March-April 2012

Editorial: A prayer for a problem unseen

By Rob Renfroe
As you can imagine, everyone has their concerns. The boards are worried that they will lose much of their autonomy (and their budgets). Others are hesitant because they suspect that with a smaller board of directors there will not be proportional ethnic and gender representation. Others fear that having a bishop as the denomination’s “CEO” will put too much power in the hands of the Episcopacy. Pardon me, if I repeat Mr. Chesterton. “It isn’t that they can’t see the solution. It’s that they can’t see the problem.”

Christ as a leadership crisis

By William H. Willimon
This summer our church will elect bishops, those who will lead our church in the ministry of oversight. Everyone agrees that we currently suffer a “crisis of leadership.” Our numbers indicate that we have been under led, or led in the wrong sorts of ways. Our indicators of institutional health say that we need to do some things differently. But I remind you that the first and most enduring “crisis of leadership” is named “Jesus Christ.” Jesus Christ not only assaulted our definitions of “God” and “Messiah,” but also disrupted and challenged our notions of leadership. From the first he predicted that the people in charge would reject him. Those early predictions are quickly validated by the response of the authorities to Jesus.

Church leadership and restructure

By Thomas Edward Frank
The approach of General Conference, with many proposals on the table for significant change in the church and reform of our practices, brings to the forefront again our responsibility as faithful United Methodists to ask questions — good, searching, critical questions — that will help advance our church in directions we want it to go. So I want to pose two kinds of questions for conversation about plans for restructuring the general church, arising out of my teaching and research about UM traditions and polity and more broadly in the field of church leadership and administration.

Churches reach out after swath of storms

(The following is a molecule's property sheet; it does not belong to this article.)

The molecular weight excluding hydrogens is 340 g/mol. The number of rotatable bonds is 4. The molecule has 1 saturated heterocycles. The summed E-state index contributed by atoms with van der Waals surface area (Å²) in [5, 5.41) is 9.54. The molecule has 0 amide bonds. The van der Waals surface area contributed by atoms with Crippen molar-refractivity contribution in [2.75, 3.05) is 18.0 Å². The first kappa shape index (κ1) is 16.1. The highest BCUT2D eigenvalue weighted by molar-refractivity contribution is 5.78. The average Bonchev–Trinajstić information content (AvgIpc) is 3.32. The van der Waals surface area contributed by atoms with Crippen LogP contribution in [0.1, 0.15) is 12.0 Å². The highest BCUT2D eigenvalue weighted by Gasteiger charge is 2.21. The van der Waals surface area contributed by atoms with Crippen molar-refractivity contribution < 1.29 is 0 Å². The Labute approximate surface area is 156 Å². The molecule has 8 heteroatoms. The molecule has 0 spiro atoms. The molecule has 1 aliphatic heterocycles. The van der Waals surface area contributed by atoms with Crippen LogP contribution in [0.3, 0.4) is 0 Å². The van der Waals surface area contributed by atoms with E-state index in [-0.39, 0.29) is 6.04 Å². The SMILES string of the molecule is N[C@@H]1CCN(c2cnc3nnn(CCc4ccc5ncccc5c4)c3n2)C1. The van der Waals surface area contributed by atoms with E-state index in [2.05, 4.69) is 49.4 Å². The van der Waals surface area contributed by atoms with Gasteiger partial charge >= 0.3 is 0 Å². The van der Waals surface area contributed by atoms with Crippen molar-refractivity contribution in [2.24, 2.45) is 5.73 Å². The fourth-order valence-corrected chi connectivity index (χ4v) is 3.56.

The twisters that ripped through the Midwest February 28 and 29 ushered in another barrage of severe weather March 2 that killed at least 39 people in five states. But even as United Methodists mourned losses, they continued to reach out.

UMW membership continues dramatic decline

By Liza Kittle
United Methodist Women (UMW) membership has continued its decades-long annual decline, according to 2010 local church statistics just released by the General Council on Finance and Administration (GCFA). UMW lost 24,608 individual members and 509 local units in one year. The previous year (2009) saw a 54,000 member decline.

Statistics: What do they really tell us?

By Thomas A. Lambrecht
In 1891 Sir Charles Wentworth Dilke came up with the phrase “there are three degrees of untruth — a fib, a lie, and statistics.” Statistics can be very valuable, but one must be careful about the conclusions one draws from statistics.
This is nowhere more apparent than the latest issue of the Flyer put out by the General Commission on the Status and Role of Women. The headline reads, “Women and U.S. people of color lose representation at General Conference.” If that were true, it would most certainly be worth our attention.

Book review: How we lost our blush

Review by James V. Heidinger II
More than a decade ago, Peter Kreeft, Professor of Philosophy at Boston College, wrote that the “sexual revolution will possibly prove to be the most destructive revolution in history.” After reading Karen Booth’s new book, Forgetting How To Blush: United Methodism’s Compromise with the Sexual Revolution (Bristol House, Ltd., 2012), I am convinced Kreeft was right.

Speaking to teenagers: Express yourself

By Duffy Robbins
Here’s an assignment: go stand in front of a mirror and express the following phrases using only your face:
1. “Are you sure it’s triplets?”
2. “What does it mean when my screen goes blank, and smoke appears from the left rear corner of the computer?”
3. “What do you mean there’s another husband I don’t know about? I don’t care if he’s a great guy.”
4. “Why, yes, I have experienced entire sanctification.”

South Sudan: Ministry in a new nation

By Reed Hoppe
The world’s newest nation is reveling in independence, but still desperate for peace. South Sudan gained independence on July 9, 2011 after 99 percent of southern Sudanese voted to separate from Sudan. Sudan was home to Africa’s longest civil war. Fighting began in 1955 when the southern army officers mutinied. There was a brief respite during a peace agreement from 1972 until 1983, but then the civil war resumed.

Taking heaven by storm

By Steve Beard
According to Bangs, McKendree “was absorbed in the interest of his subject; his voice rose gradually until it sounded like a trumpet. The effect was overwhelming.…The house rang with irrepressible responses; many hearers fell prostrate to the floor. An athletic man sitting by my side fell as if shot by a cannon ball…Such astonishing effect, so sudden and overwhelming, I seldom or never saw before…There was a halo of glory around the preacher’s head.”